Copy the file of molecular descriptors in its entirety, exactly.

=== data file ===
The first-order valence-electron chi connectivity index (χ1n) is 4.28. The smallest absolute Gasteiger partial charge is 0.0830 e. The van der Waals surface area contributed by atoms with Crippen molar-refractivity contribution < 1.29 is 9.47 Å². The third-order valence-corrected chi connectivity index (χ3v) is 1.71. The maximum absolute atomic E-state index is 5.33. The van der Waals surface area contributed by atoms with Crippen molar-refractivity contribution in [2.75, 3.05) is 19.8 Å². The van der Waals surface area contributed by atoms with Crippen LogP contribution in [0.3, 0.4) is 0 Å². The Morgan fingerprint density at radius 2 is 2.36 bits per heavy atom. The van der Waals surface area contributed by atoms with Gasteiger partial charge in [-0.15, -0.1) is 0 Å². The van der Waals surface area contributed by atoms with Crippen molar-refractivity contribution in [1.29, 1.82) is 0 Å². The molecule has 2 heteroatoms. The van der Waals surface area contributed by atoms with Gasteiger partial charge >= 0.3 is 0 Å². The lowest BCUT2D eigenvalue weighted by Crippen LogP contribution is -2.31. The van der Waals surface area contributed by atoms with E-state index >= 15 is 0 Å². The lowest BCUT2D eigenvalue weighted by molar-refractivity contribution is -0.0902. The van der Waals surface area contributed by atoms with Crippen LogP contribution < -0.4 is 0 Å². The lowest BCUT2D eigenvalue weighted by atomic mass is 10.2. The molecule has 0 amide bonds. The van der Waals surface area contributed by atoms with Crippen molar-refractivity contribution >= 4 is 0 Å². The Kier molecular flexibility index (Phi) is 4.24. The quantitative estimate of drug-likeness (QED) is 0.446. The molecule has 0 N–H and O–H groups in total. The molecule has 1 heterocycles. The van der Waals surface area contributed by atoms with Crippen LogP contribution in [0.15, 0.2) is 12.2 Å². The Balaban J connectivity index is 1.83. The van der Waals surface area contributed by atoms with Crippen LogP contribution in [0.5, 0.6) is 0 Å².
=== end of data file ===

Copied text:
The first-order valence-electron chi connectivity index (χ1n) is 4.28. The smallest absolute Gasteiger partial charge is 0.0830 e. The van der Waals surface area contributed by atoms with Crippen molar-refractivity contribution < 1.29 is 9.47 Å². The third-order valence-corrected chi connectivity index (χ3v) is 1.71. The maximum absolute atomic E-state index is 5.33. The van der Waals surface area contributed by atoms with Crippen molar-refractivity contribution in [2.75, 3.05) is 19.8 Å². The van der Waals surface area contributed by atoms with Crippen LogP contribution in [0.3, 0.4) is 0 Å². The Morgan fingerprint density at radius 2 is 2.36 bits per heavy atom. The van der Waals surface area contributed by atoms with Gasteiger partial charge in [-0.15, -0.1) is 0 Å². The van der Waals surface area contributed by atoms with Crippen molar-refractivity contribution in [1.29, 1.82) is 0 Å². The molecule has 2 heteroatoms. The van der Waals surface area contributed by atoms with Gasteiger partial charge >= 0.3 is 0 Å². The lowest BCUT2D eigenvalue weighted by Crippen LogP contribution is -2.31. The van der Waals surface area contributed by atoms with E-state index >= 15 is 0 Å². The lowest BCUT2D eigenvalue weighted by molar-refractivity contribution is -0.0902. The van der Waals surface area contributed by atoms with Crippen LogP contribution < -0.4 is 0 Å². The lowest BCUT2D eigenvalue weighted by atomic mass is 10.2. The molecule has 0 amide bonds. The van der Waals surface area contributed by atoms with Crippen molar-refractivity contribution >= 4 is 0 Å². The Kier molecular flexibility index (Phi) is 4.24. The quantitative estimate of drug-likeness (QED) is 0.446. The molecule has 0 N–H and O–H groups in total. The molecule has 1 heterocycles. The van der Waals surface area contributed by atoms with Crippen LogP contribution in [0.15, 0.2) is 12.2 Å². The Balaban J connectivity index is 1.83. The van der Waals surface area contributed by atoms with Crippen LogP contribution in [0.5, 0.6) is 0 Å².